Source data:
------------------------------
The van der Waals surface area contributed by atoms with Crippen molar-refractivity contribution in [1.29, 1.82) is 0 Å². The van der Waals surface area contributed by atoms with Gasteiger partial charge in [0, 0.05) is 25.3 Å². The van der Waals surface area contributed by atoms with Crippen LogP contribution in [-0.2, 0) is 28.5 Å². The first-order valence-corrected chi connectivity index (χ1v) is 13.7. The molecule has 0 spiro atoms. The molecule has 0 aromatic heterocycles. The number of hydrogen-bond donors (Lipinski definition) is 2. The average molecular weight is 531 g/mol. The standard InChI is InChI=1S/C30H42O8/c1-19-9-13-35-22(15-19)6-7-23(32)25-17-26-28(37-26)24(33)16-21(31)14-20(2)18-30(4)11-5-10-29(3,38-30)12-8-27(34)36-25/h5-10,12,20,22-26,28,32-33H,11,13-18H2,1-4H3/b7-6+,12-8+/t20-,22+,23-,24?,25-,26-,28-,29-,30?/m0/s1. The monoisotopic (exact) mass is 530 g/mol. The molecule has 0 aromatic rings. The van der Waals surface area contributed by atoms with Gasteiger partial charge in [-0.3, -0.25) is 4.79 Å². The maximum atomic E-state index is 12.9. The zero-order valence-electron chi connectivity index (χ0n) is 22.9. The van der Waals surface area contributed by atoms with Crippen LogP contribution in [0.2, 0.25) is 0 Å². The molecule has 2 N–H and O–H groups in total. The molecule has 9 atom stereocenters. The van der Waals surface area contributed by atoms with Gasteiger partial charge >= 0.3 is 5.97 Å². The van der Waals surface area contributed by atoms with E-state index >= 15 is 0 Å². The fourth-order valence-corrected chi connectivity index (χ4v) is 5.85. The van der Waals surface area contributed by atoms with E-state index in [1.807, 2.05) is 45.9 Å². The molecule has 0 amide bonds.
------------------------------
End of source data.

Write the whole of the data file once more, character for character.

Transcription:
The van der Waals surface area contributed by atoms with Crippen molar-refractivity contribution in [1.29, 1.82) is 0 Å². The van der Waals surface area contributed by atoms with Gasteiger partial charge in [0, 0.05) is 25.3 Å². The van der Waals surface area contributed by atoms with Crippen LogP contribution in [-0.2, 0) is 28.5 Å². The first-order valence-corrected chi connectivity index (χ1v) is 13.7. The molecule has 0 spiro atoms. The molecule has 0 aromatic heterocycles. The number of hydrogen-bond donors (Lipinski definition) is 2. The average molecular weight is 531 g/mol. The standard InChI is InChI=1S/C30H42O8/c1-19-9-13-35-22(15-19)6-7-23(32)25-17-26-28(37-26)24(33)16-21(31)14-20(2)18-30(4)11-5-10-29(3,38-30)12-8-27(34)36-25/h5-10,12,20,22-26,28,32-33H,11,13-18H2,1-4H3/b7-6+,12-8+/t20-,22+,23-,24?,25-,26-,28-,29-,30?/m0/s1. The monoisotopic (exact) mass is 530 g/mol. The molecule has 0 aromatic rings. The van der Waals surface area contributed by atoms with Gasteiger partial charge in [-0.3, -0.25) is 4.79 Å². The maximum atomic E-state index is 12.9. The zero-order valence-electron chi connectivity index (χ0n) is 22.9. The van der Waals surface area contributed by atoms with Crippen LogP contribution in [0.2, 0.25) is 0 Å². The molecule has 2 N–H and O–H groups in total. The molecule has 9 atom stereocenters. The van der Waals surface area contributed by atoms with Gasteiger partial charge >= 0.3 is 5.97 Å². The van der Waals surface area contributed by atoms with E-state index >= 15 is 0 Å². The fourth-order valence-corrected chi connectivity index (χ4v) is 5.85. The van der Waals surface area contributed by atoms with E-state index in [1.807, 2.05) is 45.9 Å². The molecule has 0 amide bonds.